Nintendo of America’s former VP of marketing: GameCube’s purple colour choice was a bad idea

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It is tough to consider however the traditional GameCube is now twenty years previous. The system which launched in 2001 had some wonderful Nintendo content material comparable to Luigi’s Mansion, Super Smash Bros Melee, Star Wars Rogue Squadron II: Rogue Leader, The Legend of Zelda: Wind Waker, and extra, however some players on the time had been delay with the colourful purple colour choice and virtually child-like design.

To have a good time the GameCube’s twentieth anniversary, VGC has spoken to Perrin Kaplan, who was VP of advertising and marketing at Nintendo of America on the time, who instructed them that the PR and advertising and marketing groups at Nintendo of America weren’t pleased with the default purple colour choice and so they knowledgeable Nintendo Japan of this. However, because the Japanese department has the ultimate say on what goes, Nintendo of America had been principally instructed, ‘nope, the company is going with this’. Nintendo of America needed to have a Black GameCube and a Silver GameCube at launch, as they thought that the purple GameCube seemed to female on the time and so they had been nervous that it might be slated at E3 based mostly on the system’s colour.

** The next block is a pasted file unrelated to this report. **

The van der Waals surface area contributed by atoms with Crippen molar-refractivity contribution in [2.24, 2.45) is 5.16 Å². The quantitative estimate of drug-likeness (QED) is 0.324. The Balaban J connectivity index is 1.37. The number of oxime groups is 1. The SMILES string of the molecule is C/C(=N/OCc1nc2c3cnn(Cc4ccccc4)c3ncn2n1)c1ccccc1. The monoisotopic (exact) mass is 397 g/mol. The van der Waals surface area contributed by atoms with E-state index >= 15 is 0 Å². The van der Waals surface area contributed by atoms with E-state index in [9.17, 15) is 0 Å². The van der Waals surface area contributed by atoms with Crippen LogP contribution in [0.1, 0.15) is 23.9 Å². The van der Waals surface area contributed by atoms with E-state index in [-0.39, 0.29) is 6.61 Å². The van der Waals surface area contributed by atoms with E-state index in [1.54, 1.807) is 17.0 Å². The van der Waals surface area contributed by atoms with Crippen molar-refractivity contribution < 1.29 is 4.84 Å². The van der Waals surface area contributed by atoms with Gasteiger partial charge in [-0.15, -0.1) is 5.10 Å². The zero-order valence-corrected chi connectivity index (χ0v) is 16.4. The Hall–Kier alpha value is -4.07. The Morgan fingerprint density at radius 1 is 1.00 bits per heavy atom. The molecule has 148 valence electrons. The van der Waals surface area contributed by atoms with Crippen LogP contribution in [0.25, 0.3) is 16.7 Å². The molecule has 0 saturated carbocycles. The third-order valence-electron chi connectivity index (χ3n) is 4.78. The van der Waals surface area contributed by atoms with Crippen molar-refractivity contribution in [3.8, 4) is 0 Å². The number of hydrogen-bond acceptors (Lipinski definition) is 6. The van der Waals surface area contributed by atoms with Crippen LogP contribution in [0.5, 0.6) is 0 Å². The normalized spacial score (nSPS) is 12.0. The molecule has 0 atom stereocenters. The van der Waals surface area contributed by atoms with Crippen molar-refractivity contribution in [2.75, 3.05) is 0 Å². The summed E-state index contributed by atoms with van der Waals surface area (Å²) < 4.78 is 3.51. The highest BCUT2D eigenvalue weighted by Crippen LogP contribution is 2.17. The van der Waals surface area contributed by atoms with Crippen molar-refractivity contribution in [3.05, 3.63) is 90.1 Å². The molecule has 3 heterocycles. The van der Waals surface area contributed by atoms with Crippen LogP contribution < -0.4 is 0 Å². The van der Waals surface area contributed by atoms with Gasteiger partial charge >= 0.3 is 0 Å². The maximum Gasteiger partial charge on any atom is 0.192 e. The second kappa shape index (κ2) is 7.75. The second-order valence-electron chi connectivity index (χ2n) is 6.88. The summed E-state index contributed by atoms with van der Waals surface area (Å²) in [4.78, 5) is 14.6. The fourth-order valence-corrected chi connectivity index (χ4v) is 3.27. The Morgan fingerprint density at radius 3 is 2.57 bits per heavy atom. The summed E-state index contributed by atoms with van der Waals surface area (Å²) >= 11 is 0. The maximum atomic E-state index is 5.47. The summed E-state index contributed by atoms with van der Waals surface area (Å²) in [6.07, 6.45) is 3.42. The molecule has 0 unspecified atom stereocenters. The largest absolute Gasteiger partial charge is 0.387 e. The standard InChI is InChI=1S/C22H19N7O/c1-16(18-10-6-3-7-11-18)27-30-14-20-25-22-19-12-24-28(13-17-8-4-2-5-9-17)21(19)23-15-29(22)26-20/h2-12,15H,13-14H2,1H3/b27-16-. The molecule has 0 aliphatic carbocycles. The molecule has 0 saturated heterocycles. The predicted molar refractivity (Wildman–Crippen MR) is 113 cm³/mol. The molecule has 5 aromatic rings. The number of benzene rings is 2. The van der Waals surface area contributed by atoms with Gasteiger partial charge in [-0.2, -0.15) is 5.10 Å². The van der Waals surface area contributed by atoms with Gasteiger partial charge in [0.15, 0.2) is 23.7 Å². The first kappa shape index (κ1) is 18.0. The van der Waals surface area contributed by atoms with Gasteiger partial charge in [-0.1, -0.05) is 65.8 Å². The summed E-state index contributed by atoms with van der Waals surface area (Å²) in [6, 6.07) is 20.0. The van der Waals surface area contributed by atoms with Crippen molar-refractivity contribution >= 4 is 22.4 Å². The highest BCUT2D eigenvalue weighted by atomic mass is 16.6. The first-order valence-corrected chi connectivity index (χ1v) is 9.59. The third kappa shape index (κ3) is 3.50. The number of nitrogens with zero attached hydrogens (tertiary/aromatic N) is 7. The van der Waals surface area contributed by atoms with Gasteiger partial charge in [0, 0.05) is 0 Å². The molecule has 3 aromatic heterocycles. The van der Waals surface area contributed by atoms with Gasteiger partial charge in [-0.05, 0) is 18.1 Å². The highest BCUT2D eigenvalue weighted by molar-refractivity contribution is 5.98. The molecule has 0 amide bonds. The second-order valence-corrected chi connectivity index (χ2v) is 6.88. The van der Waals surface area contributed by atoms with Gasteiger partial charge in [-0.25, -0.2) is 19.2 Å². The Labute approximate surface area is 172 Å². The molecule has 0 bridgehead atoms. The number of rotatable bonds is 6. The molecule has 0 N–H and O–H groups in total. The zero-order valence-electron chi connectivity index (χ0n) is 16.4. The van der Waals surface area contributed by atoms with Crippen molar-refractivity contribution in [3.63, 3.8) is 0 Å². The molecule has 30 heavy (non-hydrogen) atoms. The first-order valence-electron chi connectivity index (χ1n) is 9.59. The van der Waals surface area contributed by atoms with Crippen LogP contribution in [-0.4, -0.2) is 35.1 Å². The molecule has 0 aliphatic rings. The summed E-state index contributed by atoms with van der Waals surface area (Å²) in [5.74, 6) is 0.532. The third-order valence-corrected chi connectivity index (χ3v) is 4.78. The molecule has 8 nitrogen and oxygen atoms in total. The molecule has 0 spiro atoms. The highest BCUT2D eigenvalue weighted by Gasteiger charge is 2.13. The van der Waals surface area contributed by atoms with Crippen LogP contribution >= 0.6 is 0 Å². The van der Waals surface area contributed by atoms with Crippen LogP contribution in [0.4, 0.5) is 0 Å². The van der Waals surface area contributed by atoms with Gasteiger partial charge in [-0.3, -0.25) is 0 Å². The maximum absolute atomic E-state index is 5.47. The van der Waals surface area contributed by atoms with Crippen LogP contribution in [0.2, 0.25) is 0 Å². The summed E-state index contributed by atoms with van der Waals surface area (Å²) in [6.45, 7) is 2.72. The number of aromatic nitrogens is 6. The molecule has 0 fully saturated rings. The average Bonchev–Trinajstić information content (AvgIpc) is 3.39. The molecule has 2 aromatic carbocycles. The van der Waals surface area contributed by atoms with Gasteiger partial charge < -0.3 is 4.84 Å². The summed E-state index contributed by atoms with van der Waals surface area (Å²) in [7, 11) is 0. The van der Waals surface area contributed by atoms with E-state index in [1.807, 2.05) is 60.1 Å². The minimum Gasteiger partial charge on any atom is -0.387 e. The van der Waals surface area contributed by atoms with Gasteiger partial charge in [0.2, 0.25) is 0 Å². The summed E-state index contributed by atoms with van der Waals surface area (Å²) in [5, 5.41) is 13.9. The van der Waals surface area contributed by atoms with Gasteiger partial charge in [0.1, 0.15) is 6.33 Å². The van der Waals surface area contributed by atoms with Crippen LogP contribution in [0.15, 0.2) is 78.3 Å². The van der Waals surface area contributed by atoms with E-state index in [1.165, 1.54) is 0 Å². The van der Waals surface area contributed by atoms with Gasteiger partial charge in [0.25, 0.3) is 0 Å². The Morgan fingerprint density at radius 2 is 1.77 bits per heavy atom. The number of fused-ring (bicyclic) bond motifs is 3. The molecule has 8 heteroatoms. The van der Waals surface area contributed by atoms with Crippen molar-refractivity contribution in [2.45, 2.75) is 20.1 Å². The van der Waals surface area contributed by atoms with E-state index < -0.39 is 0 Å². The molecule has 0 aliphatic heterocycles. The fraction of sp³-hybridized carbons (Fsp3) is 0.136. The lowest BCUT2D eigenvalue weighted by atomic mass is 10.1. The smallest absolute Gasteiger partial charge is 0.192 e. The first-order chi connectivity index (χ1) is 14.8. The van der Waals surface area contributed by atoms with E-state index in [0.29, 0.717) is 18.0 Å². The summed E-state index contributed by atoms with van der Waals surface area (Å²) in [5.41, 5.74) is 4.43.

“We actually suggested that the purple was not the best to start with and (Japan) said, ‘no, we’re going to use that.’ Then we pushed for black and silver, because I think in the US nobody had ever really done the purple color before. It wasn’t that you couldn’t bring out hardware that was a different color, it was just a very… ‘female’ looking color. It just didn’t feel masculine, I think. I remember us being very nervous at E3 that we were going to get bad press purely based on the color.”

Perrin Kaplan, Nintendo’s former VP of advertising and marketing and company affairs

“This pre-dates Apple. Picking your color these days is like making a statement. But back then all the game systems were black… even white hadn’t really been done widely. Nintendo was never a technology story, but we were always combating what our competitors at Sony and Microsoft were doing from a PR perspective and having this purple box didn’t quite help there.”

Nintendo of America’s former director of company communications, Beth Llewelyn

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